How to build a better Los Angeles

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The civic engagement it took to complete Disney Hall is a lesson in what's required to move L.A. forward.

The civic engagement it took to complete Disney Hall is a lesson in what’s required to move L.A. forward.

The Walt Disney Concert Hall, which opened its doors 10 years ago this month, is rightly celebrated as the most recognizable jewel in Los Angeles’ cultural crown.

But we should remember that Disney Hall came very close to not being built at all.

Despite a singularly generous $50-million donation from Walt Disney’s widow, Lillian, in 1987, a brilliant design byFrank Gehry and an expenditure of nine years and $30 million, there was no Disney Hall by the early 1990s, and it looked like there never would be.

The city was attempting to recover from a devastating earthquake, the image-tarnishing O.J. Simpson trial and the shrinking of the local defense industry. In addition, Gehry’s design was under fire — Los Angeles was suffering what contemporary art critic Robert Hughes called “the shock of the new” — and the additional fundraising required to supplement the Disney donation had slowed to a trickle. The New York Times Magazine even ran a cover story about the hall under the headline “A Phantom Hall Filled with Discord.”

In 1996, county officials demanded that an additional $50 million be raised in the next year before construction could start. Without the money, the county was prepared to pull the plug. As longtime friends and devoted supporters of our adopted home city, it was clear to both of us that such an ambitious project needed mayoral backing and take-charge fundraising.

We vowed to raise double the money the county wanted, including $10 million from our own pockets. Andrea Van de Kamp, one of the city’s most gifted fundraisers, joined our team. Together, we devised a new campaign to appeal not just to fans of the Los Angeles Philharmonic but to everyone who loves Los Angeles. “The Heart of the City” campaign emphasized that Disney Hall could be more than a home for great music and a work of brilliant architecture; it would be the linchpin of a downtown revitalization that would extend from the sports and entertainment district in the south to a cultural corridor in the north. Disney Hall would join the monumental buildings of Grand Avenue — MOCA by Arata Isozaki and the under-construction cathedral by Rafael Moneo — and would be unmatched by any street in the world for its architectural virtuosity.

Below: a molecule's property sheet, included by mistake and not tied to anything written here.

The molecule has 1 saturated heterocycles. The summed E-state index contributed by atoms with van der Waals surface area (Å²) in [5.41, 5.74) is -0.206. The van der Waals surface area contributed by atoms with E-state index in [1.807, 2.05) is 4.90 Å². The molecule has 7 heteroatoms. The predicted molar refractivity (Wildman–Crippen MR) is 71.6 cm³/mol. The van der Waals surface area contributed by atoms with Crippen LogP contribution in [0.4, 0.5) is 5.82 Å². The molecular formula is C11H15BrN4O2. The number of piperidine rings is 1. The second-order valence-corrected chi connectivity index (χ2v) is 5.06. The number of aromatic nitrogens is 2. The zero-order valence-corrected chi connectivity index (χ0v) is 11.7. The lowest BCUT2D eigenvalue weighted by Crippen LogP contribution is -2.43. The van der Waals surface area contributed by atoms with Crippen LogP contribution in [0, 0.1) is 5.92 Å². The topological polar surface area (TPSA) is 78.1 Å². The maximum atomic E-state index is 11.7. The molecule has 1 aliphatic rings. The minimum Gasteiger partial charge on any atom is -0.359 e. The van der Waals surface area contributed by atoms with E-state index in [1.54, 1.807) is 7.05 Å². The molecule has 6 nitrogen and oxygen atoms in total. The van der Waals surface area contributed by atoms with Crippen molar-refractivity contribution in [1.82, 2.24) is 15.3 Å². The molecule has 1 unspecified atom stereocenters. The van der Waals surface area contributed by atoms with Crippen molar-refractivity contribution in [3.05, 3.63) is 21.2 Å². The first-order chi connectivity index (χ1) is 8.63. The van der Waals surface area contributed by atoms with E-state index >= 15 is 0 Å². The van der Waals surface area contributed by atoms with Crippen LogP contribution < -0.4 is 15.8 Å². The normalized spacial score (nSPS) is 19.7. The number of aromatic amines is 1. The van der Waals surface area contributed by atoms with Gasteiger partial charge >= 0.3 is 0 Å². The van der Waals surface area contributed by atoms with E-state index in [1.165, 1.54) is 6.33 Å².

For many months, every breakfast, lunch, dinner and cocktail party we organized included a pitch to support Disney Hall. We guaranteed all donations would go entirely to construction of the hall, not to consultants or studies. The city’s corporate and philanthropic communities stepped up. We met the county’s fundraising target and went on to raise more than $200 million to complete the hall. There were hurdles along the way, but everyone stayed committed.

In the end, the city rallied together around a vitally important project. Without that upwelling of civic commitment, the concert hall would probably still be a hole in the ground and Grand Avenue would still sit largely fallow.

Today, another roadblock threatens the completion of the long-delayed Grand Avenue Project, and the story of Disney Hall offers an important lesson for city leaders. The region’s public institutions and private citizens are generous, and Los Angeles can match any city for ambitious civic projects that are vital to our economic, cultural and social identity. But citizens need leaders who sketch a vision of what is possible and rally them to the cause.

There were those who complained about Disney Hall’s final price tag. But most Angelenos today would agree that Disney Hall is priceless. It is to Los Angeles what the Eiffel Tower is to Paris and the Opera House is to Sydney. And Disney Hall isn’t just a great building. Gehry’s magnificent work catalyzed the development of Grand Avenue, including an architecturally distinct arts high school by Wolf Prix, the beautiful and well-programmed Grand Park and, by the end of next year, a new contemporary art museum, the Broad. Thanks in large part to Disney Hall, cultural tourism to Los Angeles has tripled. We have become one of the four cultural capitals of the world.

The lesson Disney Hall’s story teaches might be summed up in this formula: Private generosity plus political will equals civic success. It’s a lesson Los Angeles can’t afford to forget.

Philanthropist Eli Broad and former Los Angeles Mayor Richard J. Riordan co-chaired the Walt Disney oversight board, which raised much of the money to build Walt Disney Concert Hall.

Courtesy of Los Angeles Times

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